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The Scottish Boinc Team

Welcome, Failte, & Fit Like?

While you are reading this, your PC, Laptop, Tablet, Mobile Phone and other devices could be using its spare computing cycles for the good of science and mankind.

Come join us on our endevour to aid science and have some fun along the way with your tech devices.

You don't even  have to be Scottish to join.

Welcome to The Scottish Boinc Team (established in 1999 as Scotland's Seti), one of the oldest and most successful BOINC teams crunching today. 

We crunch for all current BOINC projects and are always at the forefront of adding new projects that start up within BOINC. Our aim is to use our spare computing power to advance human knowledge while enjoying some friendly competition amongst ourselves and with other teams.If you want to be part of a lively, friendly team, please come join us, everyone is welcome.
The most important part of the site is our forum. Even if you're not a member of any of our teams we'd be delighted to have you visit.

    The Berkeley Open Infrastructure for Network Computing (BOINC, pronounced /bɔɪŋk/ - rhymes with "oink"), an open-source middleware system, supports volunteer and grid computing. Originally developed to support the SETI@home project, it became generalized as a platform for other distributed applications in areas as diverse as mathematics, linguistics, medicine, molecular biology, climatology, environmental science, and astrophysics, among others. BOINC aims to enable researchers to tap into the enormous processing resources of multiple personal computers around the world.

    BOINC development originated with a team based at the Space Sciences Laboratory (SSL) at the University of California, Berkeley and led by David Anderson, who also leads SETI@home. As a high-performance distributed computing platform, BOINC brings together about 311,742 active participants and 834,343 active computers (hosts) worldwide processing on average 11.747 PetaFLOPS as of 24 March 2016.

    In essence, BOINC is software that can use the unused CPU and GPU cycles on a computer to do scientific computing—what one individual does not use of his/her computer, BOINC uses. In late 2008, BOINC's official website announced that NVIDIA (a leading GPU manufacturer) had developed a system called CUDA that uses GPUs for scientific computing. With NVIDIA's assistance, some BOINC-based projects (e.g., SETI@home, MilkyWay@home) now have applications that run on NVIDIA GPUs using CUDA. Beginning in October 2009, BOINC added support for the ATI/AMD family of GPUs also. These applications run from 2× to 10× faster than the former CPU-only versions. In 7.x preview versions, GPU support (via OpenCL) was added for computers using Mac OS X with AMD Radeon graphic cards.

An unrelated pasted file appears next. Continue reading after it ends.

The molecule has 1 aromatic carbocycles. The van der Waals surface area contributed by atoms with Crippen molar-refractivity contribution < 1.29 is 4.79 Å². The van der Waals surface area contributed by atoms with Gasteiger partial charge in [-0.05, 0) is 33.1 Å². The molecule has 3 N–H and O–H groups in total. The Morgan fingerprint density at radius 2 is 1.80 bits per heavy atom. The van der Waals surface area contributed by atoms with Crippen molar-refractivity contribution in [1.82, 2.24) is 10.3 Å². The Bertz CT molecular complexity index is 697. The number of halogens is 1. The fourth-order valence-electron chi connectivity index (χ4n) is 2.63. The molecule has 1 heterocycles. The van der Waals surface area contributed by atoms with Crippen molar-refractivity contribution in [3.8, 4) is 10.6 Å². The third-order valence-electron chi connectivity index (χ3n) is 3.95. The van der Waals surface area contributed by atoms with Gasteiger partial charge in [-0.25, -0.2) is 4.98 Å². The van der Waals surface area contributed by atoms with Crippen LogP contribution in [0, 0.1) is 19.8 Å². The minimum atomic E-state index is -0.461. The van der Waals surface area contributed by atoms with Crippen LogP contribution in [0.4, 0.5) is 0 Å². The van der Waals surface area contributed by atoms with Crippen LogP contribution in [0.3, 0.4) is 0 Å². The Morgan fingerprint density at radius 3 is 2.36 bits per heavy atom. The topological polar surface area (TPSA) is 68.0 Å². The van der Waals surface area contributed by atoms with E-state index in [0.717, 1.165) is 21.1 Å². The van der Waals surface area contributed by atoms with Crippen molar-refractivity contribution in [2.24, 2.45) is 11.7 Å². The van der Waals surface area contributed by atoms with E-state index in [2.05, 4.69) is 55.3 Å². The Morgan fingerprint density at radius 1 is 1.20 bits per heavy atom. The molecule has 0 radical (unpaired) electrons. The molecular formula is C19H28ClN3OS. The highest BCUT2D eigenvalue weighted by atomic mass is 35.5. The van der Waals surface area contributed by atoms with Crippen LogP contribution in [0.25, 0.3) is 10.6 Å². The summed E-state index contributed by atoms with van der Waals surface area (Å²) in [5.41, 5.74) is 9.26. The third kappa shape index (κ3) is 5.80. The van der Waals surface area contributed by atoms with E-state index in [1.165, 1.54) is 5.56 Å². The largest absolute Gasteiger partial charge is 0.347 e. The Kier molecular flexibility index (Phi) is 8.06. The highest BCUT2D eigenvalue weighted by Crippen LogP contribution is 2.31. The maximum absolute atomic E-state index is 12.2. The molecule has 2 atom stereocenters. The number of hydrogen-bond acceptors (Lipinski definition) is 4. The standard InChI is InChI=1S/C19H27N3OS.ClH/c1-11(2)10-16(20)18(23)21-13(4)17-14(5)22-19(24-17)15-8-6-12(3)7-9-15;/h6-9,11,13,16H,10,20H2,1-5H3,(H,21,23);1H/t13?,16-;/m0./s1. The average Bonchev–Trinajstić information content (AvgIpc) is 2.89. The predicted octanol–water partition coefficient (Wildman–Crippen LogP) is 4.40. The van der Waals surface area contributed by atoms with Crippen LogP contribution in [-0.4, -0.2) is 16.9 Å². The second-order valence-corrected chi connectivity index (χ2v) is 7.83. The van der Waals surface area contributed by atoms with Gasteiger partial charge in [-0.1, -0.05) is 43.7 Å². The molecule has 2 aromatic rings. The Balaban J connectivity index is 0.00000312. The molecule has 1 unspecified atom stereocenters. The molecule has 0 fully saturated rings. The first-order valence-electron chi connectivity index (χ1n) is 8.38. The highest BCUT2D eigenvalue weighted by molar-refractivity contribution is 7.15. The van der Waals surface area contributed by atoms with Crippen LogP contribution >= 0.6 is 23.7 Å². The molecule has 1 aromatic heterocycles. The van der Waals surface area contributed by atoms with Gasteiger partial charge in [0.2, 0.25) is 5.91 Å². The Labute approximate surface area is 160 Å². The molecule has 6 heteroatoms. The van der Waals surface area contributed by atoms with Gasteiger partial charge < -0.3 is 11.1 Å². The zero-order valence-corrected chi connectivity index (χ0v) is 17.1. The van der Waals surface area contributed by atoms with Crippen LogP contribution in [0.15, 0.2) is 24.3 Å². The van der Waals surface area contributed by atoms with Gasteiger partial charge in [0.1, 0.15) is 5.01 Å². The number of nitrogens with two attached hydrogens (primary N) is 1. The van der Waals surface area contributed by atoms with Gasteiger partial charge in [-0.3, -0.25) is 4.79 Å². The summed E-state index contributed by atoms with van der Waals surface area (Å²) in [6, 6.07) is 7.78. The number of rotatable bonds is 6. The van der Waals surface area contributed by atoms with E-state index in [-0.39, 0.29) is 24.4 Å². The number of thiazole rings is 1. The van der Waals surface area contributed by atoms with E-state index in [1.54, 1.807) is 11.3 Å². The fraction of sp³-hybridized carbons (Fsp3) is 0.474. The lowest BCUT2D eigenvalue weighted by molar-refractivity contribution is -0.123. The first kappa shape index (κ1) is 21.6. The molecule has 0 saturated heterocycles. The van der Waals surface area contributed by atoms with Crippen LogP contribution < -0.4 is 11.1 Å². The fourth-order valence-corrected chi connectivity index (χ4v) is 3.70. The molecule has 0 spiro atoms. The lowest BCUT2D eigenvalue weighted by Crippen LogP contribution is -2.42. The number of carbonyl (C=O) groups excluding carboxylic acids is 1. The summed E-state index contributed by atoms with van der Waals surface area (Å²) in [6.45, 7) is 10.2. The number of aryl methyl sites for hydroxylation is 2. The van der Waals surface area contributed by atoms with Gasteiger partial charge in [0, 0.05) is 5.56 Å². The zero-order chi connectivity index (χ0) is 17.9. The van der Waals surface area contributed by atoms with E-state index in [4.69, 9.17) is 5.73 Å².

BOINC consists of a server system and client software that communicate with each other to distribute and process work units and return the results.

The BOINC Credit System is designed to avoid cheating by validating results before granting credit.
    A credit management system helps to ensure that users are returning results which are both scientifically and statistically accurate.
    Online distributed computing is almost entirely a volunteer endeavor. For this reason, projects are dependent on a complicated and variable mix of new users, long-term users, and retiring users.

free dc team stats for TSBT

Free-DC Team stats

TSBT team and individual statistics on Free-DC

BOINC website

BOINC website

Open-source software for volunteer computing

TSBT stats on BOINCstats


TSBT team and individual statistics on BOINC Stats

download BOINC

Download BOINC

Download official BOINC for your system

WCG team page

World Community Grid

Join The Scottish Boinc Team on the multi project and award winning World Community Grid supported by IBM.

join team on seti


Join The Scottish Boinc Team on SETI@Home, one of the original BOINC projects.


BOINC help

Quick guides to running BOINC

useful links

Useful Links

Stuff to make your crunching easier and more productive.